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Three prisoners are informed by their jailer that one of them has been chosen at random to be executed, and the other two are to be freed. Prisoner A asks the jailor to tell him privately which of his fellow prisoners will be set free, claiming that there would be no harm in divulging this information, since he already knows that at least one will go free. The jailer refuses to answer this question, pointing out that if A knew which of his fellows were to be set free, then his own probability of being executed would rise from 1/3 to 1/2, since he would then be one of two prisoners. What do you think of the jailor's reasoning?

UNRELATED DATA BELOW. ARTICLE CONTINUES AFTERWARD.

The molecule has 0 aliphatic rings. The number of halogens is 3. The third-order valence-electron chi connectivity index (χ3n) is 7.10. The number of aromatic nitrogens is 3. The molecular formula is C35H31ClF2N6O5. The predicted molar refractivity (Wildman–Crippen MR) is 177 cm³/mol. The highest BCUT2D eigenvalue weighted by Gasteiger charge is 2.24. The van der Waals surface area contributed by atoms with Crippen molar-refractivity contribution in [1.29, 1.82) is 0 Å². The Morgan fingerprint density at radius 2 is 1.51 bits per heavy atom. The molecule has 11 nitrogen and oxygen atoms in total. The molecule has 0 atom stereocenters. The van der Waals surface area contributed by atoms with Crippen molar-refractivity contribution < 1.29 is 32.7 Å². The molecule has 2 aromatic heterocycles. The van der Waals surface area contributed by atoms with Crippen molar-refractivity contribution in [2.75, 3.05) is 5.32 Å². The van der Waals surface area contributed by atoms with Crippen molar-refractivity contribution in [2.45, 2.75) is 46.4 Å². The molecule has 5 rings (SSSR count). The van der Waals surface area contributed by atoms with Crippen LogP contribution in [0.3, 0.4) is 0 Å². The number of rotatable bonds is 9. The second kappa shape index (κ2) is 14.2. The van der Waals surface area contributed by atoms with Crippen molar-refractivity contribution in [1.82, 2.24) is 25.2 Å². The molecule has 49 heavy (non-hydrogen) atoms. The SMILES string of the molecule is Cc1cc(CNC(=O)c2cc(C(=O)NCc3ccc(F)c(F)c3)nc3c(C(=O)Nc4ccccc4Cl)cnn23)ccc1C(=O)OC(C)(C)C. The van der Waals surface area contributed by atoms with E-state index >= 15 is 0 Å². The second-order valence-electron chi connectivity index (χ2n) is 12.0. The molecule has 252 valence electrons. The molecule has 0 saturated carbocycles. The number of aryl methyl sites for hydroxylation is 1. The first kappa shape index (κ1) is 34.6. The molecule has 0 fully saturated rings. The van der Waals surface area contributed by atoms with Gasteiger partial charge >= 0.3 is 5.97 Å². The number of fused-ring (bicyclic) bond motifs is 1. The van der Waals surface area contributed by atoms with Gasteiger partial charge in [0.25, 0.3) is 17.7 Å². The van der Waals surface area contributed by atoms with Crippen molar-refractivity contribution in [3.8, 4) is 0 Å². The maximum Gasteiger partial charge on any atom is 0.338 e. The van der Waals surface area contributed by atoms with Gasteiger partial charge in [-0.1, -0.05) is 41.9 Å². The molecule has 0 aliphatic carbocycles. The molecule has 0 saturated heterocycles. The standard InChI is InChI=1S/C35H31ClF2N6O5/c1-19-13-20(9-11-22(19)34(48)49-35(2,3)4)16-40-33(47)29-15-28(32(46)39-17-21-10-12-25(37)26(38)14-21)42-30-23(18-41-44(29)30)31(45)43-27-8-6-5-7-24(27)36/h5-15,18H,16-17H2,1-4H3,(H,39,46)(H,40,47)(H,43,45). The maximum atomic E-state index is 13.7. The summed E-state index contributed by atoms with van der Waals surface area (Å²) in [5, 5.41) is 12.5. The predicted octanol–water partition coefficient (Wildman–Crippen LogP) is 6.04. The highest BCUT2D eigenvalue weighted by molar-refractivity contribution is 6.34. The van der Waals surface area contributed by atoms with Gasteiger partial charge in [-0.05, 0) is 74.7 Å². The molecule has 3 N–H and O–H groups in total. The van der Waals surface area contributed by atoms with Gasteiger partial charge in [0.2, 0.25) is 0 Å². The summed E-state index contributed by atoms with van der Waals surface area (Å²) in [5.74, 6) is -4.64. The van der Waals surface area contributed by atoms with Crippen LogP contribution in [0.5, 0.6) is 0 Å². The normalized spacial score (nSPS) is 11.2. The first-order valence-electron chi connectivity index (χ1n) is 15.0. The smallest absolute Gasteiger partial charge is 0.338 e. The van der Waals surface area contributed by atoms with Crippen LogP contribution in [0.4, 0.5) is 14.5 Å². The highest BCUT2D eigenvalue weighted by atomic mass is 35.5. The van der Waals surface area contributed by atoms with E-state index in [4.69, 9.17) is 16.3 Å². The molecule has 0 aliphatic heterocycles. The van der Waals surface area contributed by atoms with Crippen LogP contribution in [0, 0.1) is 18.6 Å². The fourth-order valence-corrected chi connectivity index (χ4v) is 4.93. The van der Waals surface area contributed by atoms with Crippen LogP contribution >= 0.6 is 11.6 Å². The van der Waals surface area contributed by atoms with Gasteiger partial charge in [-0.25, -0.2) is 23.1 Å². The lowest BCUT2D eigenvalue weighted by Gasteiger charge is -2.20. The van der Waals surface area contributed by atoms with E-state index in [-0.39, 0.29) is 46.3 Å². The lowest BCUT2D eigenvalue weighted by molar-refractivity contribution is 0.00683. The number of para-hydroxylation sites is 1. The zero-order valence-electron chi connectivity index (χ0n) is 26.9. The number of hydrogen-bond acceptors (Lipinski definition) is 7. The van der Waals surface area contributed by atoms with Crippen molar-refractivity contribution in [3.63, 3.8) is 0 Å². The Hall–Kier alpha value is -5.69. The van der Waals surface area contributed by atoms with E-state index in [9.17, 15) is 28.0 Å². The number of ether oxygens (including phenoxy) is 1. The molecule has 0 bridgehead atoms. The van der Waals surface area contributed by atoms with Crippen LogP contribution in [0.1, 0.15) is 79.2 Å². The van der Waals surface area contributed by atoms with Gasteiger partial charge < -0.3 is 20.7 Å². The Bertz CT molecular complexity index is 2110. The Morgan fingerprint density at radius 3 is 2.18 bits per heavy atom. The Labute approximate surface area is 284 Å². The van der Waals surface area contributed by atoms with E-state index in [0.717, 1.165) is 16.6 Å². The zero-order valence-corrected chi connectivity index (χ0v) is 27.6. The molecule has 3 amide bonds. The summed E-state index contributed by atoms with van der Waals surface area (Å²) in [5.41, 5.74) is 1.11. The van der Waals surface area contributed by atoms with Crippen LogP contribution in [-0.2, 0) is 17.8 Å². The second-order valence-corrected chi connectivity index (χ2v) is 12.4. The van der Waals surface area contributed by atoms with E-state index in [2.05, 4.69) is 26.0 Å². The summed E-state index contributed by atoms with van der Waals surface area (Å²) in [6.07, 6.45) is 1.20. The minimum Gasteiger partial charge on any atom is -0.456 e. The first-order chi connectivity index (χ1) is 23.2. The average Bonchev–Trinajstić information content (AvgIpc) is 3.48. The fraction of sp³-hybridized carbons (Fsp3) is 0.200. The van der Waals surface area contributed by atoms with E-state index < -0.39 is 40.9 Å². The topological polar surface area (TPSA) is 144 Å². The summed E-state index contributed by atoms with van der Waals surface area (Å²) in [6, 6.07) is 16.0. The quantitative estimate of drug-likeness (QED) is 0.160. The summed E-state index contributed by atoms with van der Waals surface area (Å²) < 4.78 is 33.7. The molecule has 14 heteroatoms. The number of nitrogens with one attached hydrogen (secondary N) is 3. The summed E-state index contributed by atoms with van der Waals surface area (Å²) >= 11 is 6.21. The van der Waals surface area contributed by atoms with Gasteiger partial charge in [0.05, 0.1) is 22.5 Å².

[solution]

Let Ci be the ith prisoner will be executed. Ji be that jailor tells that the ith will be free. Suppose the 1st prisoner is asking. Then

P(Ci) = 1/3

P(J3|C2) = 1

P(J2|C3) = 1

P(J2|C1) = P(J3|C1) = 1/2

Compute [tex]P(C1|J2)[/tex] = [tex]\frac{P(C1 & J2)}{P(J2)}[/tex] = [tex]\frac{P(J2|C1)P(C1)}{(P(J2|C1)P(C1) + P(J2|C3)P(C3))}[/tex] = [tex]1/3[/tex]

By the same token P(C1|J3) = 1/3 => Jailor's reasoning is wrong.

I don't understand how the probabilities in red were computed.

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# Something like the Monty Hall Dilemma

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